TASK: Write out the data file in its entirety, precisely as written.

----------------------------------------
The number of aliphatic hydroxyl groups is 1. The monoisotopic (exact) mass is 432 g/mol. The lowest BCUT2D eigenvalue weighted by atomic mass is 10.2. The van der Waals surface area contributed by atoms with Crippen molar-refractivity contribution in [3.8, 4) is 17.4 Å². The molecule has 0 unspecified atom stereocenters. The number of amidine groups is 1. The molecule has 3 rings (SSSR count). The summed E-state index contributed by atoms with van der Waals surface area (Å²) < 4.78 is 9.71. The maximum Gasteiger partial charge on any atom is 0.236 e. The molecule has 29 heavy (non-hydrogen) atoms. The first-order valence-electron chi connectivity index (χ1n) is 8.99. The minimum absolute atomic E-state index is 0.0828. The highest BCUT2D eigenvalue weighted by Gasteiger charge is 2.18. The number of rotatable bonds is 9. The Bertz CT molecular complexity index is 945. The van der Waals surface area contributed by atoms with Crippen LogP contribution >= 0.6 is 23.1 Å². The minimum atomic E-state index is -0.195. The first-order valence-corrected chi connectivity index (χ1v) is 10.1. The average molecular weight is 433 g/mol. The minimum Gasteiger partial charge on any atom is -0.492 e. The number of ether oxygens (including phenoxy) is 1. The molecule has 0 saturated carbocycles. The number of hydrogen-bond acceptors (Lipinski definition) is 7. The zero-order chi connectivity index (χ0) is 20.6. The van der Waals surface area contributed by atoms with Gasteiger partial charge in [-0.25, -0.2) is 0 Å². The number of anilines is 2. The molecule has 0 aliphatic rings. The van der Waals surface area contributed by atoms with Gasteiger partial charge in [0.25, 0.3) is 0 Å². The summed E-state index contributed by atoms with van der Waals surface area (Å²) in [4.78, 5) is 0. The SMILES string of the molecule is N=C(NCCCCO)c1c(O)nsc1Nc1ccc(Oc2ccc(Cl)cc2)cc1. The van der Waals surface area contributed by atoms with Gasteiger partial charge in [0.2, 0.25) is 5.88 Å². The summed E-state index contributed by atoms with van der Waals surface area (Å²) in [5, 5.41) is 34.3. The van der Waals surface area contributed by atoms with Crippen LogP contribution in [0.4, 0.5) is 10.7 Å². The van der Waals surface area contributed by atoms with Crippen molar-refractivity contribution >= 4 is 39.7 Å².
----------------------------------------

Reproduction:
The number of aliphatic hydroxyl groups is 1. The monoisotopic (exact) mass is 432 g/mol. The lowest BCUT2D eigenvalue weighted by atomic mass is 10.2. The van der Waals surface area contributed by atoms with Crippen molar-refractivity contribution in [3.8, 4) is 17.4 Å². The molecule has 0 unspecified atom stereocenters. The number of amidine groups is 1. The molecule has 3 rings (SSSR count). The summed E-state index contributed by atoms with van der Waals surface area (Å²) < 4.78 is 9.71. The maximum Gasteiger partial charge on any atom is 0.236 e. The molecule has 29 heavy (non-hydrogen) atoms. The first-order valence-electron chi connectivity index (χ1n) is 8.99. The minimum absolute atomic E-state index is 0.0828. The highest BCUT2D eigenvalue weighted by Gasteiger charge is 2.18. The number of rotatable bonds is 9. The Bertz CT molecular complexity index is 945. The van der Waals surface area contributed by atoms with Crippen LogP contribution >= 0.6 is 23.1 Å². The minimum atomic E-state index is -0.195. The first-order valence-corrected chi connectivity index (χ1v) is 10.1. The average molecular weight is 433 g/mol. The minimum Gasteiger partial charge on any atom is -0.492 e. The number of ether oxygens (including phenoxy) is 1. The molecule has 0 saturated carbocycles. The number of hydrogen-bond acceptors (Lipinski definition) is 7. The zero-order chi connectivity index (χ0) is 20.6. The van der Waals surface area contributed by atoms with Gasteiger partial charge in [-0.25, -0.2) is 0 Å². The number of anilines is 2. The molecule has 0 aliphatic rings. The van der Waals surface area contributed by atoms with Gasteiger partial charge in [0.25, 0.3) is 0 Å². The summed E-state index contributed by atoms with van der Waals surface area (Å²) in [4.78, 5) is 0. The SMILES string of the molecule is N=C(NCCCCO)c1c(O)nsc1Nc1ccc(Oc2ccc(Cl)cc2)cc1. The van der Waals surface area contributed by atoms with Gasteiger partial charge in [0.2, 0.25) is 5.88 Å². The summed E-state index contributed by atoms with van der Waals surface area (Å²) in [5, 5.41) is 34.3. The van der Waals surface area contributed by atoms with Crippen LogP contribution in [0.4, 0.5) is 10.7 Å². The van der Waals surface area contributed by atoms with Crippen molar-refractivity contribution >= 4 is 39.7 Å².